Dentist suspended by General Dental Council for online Islamophobic abuse
Tuesday June 05 2018
A dentist from Slough has been suspended from the profession for four months by the General Dental Council after writing online it was “time these sewers of towns were cleansed” in reference to Muslims.
Ronald Gordon Pate, a dentist since 1981 who worked at the Langley Dental Clinic and Implant Centre, was found guilty by the GDC Professional Conduct Committee of serious professional misconduct by using religiously offensive language on a dentists’ forum for comments he posted in May 2017.
Between 23rd May and 25th May 2017, Pate posted the comments “Continue with this appeasing woolly approach and soon we will see Sharia Law recognised, a majority of Muslim MP’s [sic] and say goodbye to the country” and “its time these sewers of towns were cleansed” following the Manchester Arena terrorist attack earlier that week.
Pate posted the comments on a thread on the GDPUK website, which he considered a private forum. The Professional Conduct Committee found that around 10,000 members of the dental profession had access to the comments.
The Committee concluded that the words “its time these sewers of towns were cleansed” were likely to be read as referring to ethnic cleansing, meaning that it was more than likely to be religiously offensive to a reasonable person reading the comments. The Committee also ruled that the comments were both inappropriate and unprofessional, stating that the “potential for hostility towards the Muslim population to be inflamed is increased” through Pate’s use of language.
Pate was unrepentant at the professional hearing, claiming that he did not need to follow guidance by the GDC unless it directly related to dentistry. The Committee referenced the GDC’s Guidance on Using Social Media, published in 2016, along with the Standards for the Dental Team, which states:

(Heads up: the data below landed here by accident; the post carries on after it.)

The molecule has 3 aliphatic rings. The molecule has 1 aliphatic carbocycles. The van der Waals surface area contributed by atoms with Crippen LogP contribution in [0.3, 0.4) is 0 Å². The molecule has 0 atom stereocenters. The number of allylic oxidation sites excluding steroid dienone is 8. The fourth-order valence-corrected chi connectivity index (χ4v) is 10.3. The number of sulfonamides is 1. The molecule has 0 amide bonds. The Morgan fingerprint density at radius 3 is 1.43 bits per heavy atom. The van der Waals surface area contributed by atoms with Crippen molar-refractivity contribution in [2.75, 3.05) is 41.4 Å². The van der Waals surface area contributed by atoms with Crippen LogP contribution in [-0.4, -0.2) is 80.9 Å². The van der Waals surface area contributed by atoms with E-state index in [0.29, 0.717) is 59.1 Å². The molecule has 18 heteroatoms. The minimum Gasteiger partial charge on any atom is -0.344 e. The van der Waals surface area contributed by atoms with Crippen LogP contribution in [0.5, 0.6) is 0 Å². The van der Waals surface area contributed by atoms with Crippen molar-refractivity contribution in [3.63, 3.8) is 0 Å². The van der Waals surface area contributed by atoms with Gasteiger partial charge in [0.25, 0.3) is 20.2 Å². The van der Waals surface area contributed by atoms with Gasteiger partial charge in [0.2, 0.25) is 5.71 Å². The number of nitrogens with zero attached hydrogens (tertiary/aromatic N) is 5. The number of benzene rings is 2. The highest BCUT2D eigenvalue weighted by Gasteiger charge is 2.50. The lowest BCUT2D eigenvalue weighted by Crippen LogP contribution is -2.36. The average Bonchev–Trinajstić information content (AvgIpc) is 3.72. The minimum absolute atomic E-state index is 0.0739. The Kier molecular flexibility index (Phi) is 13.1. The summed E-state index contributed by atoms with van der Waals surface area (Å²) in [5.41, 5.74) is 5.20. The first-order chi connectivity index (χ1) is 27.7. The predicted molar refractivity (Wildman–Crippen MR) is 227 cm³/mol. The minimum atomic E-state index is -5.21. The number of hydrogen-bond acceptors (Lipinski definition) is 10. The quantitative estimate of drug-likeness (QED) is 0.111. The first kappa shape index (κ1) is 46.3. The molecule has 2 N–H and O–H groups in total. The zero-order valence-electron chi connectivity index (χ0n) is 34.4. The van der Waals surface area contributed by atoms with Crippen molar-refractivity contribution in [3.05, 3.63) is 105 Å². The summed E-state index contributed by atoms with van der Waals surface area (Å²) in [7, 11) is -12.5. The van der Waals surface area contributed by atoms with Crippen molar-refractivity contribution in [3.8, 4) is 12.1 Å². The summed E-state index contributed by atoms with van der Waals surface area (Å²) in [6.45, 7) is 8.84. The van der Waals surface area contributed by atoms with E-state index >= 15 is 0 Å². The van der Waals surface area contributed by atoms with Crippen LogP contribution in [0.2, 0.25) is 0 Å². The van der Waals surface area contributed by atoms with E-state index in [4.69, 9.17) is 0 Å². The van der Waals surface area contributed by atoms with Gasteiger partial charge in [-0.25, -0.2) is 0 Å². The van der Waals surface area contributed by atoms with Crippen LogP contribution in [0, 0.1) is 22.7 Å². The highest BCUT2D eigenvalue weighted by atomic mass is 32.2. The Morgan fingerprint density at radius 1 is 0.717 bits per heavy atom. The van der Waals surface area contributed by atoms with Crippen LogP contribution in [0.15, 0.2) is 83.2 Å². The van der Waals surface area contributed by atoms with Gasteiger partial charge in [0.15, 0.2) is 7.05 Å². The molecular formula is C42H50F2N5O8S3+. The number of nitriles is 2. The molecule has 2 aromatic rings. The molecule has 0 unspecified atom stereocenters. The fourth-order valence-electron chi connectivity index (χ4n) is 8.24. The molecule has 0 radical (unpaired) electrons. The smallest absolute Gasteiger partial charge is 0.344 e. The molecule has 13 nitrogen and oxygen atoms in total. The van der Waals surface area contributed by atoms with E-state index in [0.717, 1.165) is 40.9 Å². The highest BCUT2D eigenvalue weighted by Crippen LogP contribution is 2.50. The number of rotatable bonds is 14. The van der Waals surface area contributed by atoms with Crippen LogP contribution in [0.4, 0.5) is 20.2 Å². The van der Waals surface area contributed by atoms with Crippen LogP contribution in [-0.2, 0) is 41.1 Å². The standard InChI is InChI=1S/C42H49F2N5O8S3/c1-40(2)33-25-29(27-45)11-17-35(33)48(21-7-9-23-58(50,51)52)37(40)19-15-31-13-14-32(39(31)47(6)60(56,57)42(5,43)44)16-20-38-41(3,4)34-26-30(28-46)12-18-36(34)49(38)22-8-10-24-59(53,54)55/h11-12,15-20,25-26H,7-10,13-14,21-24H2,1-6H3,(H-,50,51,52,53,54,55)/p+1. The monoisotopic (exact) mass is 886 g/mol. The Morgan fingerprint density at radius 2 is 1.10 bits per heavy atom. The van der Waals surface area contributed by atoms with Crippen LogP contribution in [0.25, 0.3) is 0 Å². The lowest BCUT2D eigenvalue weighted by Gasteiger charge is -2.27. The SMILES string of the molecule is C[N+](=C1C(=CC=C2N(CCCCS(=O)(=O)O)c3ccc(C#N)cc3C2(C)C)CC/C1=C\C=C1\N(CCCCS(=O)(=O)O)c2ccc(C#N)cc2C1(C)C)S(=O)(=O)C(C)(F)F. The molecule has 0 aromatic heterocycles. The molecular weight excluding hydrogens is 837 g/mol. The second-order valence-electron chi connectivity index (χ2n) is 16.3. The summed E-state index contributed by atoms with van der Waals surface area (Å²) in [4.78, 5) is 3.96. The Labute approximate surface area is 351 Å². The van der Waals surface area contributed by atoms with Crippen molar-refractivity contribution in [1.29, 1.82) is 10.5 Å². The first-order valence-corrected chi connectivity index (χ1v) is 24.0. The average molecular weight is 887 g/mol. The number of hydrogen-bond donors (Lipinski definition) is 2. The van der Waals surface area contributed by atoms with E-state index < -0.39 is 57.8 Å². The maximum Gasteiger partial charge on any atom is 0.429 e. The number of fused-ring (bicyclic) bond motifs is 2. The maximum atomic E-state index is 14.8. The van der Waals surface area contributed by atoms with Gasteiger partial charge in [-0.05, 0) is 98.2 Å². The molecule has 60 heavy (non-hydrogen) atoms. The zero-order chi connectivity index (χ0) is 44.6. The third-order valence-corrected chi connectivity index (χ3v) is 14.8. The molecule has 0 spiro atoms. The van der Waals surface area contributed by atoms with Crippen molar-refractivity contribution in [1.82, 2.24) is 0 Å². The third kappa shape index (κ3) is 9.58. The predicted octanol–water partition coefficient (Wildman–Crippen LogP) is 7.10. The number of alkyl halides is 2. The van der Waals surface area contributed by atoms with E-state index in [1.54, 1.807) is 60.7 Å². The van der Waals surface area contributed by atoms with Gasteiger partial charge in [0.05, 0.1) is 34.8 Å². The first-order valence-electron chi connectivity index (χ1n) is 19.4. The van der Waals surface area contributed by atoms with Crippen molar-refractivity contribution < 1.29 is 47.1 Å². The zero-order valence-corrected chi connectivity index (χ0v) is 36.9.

You must treat colleagues fairly and with respect, in all situations and all forms of interaction and communication. You must not bully, harass, or unfairly discriminate against them.
The guidance also references communication on social media: Do not instigate or take part in any form of cyber bullying, intimidation, or the use of offensive language online…
Of more concern was the finding that the Committee stated that Pate lacked insight and that he had not provided any assurance that this misconduct would not be repeated again. Pate was found to have breached the standards required of professional dental staff, with the Committee finding the dentist’s fitness to practise was impaired. Pate’s wilful disregard for the GDC standards and guidance led to the Committee handing him a four-month suspension from the profession. It described Pates misconduct as “wholly unacceptable” and “damaging to the reputation of the profession and to the public’s confidence in the dental profession”.
Dr Shazad Amin, CEO of MEND commented, “We welcome this decision from the General Dental Council and hope it will send a strong message to all professionals that hate speech directed against minority groups, including Islamophobic abuse, will not be tolerated whether it is expressed in public or ‘private’ spaces”.